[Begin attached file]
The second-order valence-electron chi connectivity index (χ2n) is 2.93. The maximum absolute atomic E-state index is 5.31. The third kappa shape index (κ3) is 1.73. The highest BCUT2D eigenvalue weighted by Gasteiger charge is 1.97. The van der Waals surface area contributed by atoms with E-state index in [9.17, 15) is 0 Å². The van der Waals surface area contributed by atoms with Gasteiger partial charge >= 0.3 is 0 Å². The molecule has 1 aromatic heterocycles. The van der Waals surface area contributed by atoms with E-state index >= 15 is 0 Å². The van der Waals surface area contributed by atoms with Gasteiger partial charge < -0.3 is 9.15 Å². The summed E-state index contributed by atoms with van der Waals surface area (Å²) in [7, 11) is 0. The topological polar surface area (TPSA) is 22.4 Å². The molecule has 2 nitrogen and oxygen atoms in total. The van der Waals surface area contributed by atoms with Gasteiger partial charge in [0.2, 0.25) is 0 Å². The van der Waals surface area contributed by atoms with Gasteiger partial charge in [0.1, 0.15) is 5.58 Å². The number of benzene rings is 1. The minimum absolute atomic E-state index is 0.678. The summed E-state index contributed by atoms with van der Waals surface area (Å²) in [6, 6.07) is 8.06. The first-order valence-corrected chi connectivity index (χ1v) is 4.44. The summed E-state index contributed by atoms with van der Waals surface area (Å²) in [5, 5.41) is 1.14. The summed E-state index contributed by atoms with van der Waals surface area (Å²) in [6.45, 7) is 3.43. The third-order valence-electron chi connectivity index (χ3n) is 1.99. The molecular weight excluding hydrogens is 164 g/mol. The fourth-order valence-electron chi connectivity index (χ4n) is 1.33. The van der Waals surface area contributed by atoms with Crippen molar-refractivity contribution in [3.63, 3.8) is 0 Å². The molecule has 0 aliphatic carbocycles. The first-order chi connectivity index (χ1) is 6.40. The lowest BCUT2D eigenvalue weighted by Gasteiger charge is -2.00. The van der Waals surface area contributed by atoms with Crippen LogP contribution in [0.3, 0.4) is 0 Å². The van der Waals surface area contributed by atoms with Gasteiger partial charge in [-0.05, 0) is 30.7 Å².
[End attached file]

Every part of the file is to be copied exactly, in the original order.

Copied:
The second-order valence-electron chi connectivity index (χ2n) is 2.93. The maximum absolute atomic E-state index is 5.31. The third kappa shape index (κ3) is 1.73. The highest BCUT2D eigenvalue weighted by Gasteiger charge is 1.97. The van der Waals surface area contributed by atoms with E-state index in [9.17, 15) is 0 Å². The van der Waals surface area contributed by atoms with Gasteiger partial charge >= 0.3 is 0 Å². The molecule has 1 aromatic heterocycles. The van der Waals surface area contributed by atoms with E-state index >= 15 is 0 Å². The van der Waals surface area contributed by atoms with Gasteiger partial charge < -0.3 is 9.15 Å². The summed E-state index contributed by atoms with van der Waals surface area (Å²) in [7, 11) is 0. The topological polar surface area (TPSA) is 22.4 Å². The molecule has 2 nitrogen and oxygen atoms in total. The van der Waals surface area contributed by atoms with Gasteiger partial charge in [0.2, 0.25) is 0 Å². The van der Waals surface area contributed by atoms with Gasteiger partial charge in [0.1, 0.15) is 5.58 Å². The number of benzene rings is 1. The minimum absolute atomic E-state index is 0.678. The summed E-state index contributed by atoms with van der Waals surface area (Å²) in [6, 6.07) is 8.06. The first-order valence-corrected chi connectivity index (χ1v) is 4.44. The summed E-state index contributed by atoms with van der Waals surface area (Å²) in [5, 5.41) is 1.14. The summed E-state index contributed by atoms with van der Waals surface area (Å²) in [6.45, 7) is 3.43. The third-order valence-electron chi connectivity index (χ3n) is 1.99. The molecular weight excluding hydrogens is 164 g/mol. The fourth-order valence-electron chi connectivity index (χ4n) is 1.33. The van der Waals surface area contributed by atoms with Crippen molar-refractivity contribution in [3.63, 3.8) is 0 Å². The molecule has 0 aliphatic carbocycles. The first-order chi connectivity index (χ1) is 6.40. The lowest BCUT2D eigenvalue weighted by Gasteiger charge is -2.00. The van der Waals surface area contributed by atoms with Crippen LogP contribution in [0.3, 0.4) is 0 Å². The van der Waals surface area contributed by atoms with Gasteiger partial charge in [-0.05, 0) is 30.7 Å².